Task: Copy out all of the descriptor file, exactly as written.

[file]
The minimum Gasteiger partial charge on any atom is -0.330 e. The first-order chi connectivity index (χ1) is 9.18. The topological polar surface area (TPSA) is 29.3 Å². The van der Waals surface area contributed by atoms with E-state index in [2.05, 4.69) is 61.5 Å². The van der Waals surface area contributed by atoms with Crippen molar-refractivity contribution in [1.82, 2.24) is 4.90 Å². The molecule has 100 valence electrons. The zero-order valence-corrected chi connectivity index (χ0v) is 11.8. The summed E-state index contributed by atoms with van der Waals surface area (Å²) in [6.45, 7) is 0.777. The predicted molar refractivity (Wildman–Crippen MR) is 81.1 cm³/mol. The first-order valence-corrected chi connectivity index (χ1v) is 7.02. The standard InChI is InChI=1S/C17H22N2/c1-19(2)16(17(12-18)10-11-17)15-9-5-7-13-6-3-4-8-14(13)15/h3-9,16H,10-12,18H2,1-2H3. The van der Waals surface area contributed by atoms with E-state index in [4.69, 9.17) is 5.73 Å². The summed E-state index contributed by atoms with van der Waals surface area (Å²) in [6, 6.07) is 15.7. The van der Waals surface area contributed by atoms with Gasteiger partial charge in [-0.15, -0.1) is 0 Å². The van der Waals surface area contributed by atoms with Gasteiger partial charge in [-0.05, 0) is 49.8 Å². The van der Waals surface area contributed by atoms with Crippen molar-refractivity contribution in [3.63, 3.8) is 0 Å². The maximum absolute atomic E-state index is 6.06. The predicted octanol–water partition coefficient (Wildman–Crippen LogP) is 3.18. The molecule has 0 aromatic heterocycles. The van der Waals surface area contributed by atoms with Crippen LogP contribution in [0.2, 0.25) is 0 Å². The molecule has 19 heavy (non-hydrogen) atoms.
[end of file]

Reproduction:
The minimum Gasteiger partial charge on any atom is -0.330 e. The first-order chi connectivity index (χ1) is 9.18. The topological polar surface area (TPSA) is 29.3 Å². The van der Waals surface area contributed by atoms with E-state index in [2.05, 4.69) is 61.5 Å². The van der Waals surface area contributed by atoms with Crippen molar-refractivity contribution in [1.82, 2.24) is 4.90 Å². The molecule has 100 valence electrons. The zero-order valence-corrected chi connectivity index (χ0v) is 11.8. The summed E-state index contributed by atoms with van der Waals surface area (Å²) in [6.45, 7) is 0.777. The predicted molar refractivity (Wildman–Crippen MR) is 81.1 cm³/mol. The first-order valence-corrected chi connectivity index (χ1v) is 7.02. The standard InChI is InChI=1S/C17H22N2/c1-19(2)16(17(12-18)10-11-17)15-9-5-7-13-6-3-4-8-14(13)15/h3-9,16H,10-12,18H2,1-2H3. The van der Waals surface area contributed by atoms with E-state index in [4.69, 9.17) is 5.73 Å². The summed E-state index contributed by atoms with van der Waals surface area (Å²) in [6, 6.07) is 15.7. The van der Waals surface area contributed by atoms with Gasteiger partial charge in [-0.15, -0.1) is 0 Å². The van der Waals surface area contributed by atoms with Gasteiger partial charge in [-0.05, 0) is 49.8 Å². The van der Waals surface area contributed by atoms with Crippen molar-refractivity contribution in [3.63, 3.8) is 0 Å². The maximum absolute atomic E-state index is 6.06. The predicted octanol–water partition coefficient (Wildman–Crippen LogP) is 3.18. The molecule has 0 aromatic heterocycles. The van der Waals surface area contributed by atoms with Crippen LogP contribution in [0.2, 0.25) is 0 Å². The molecule has 19 heavy (non-hydrogen) atoms.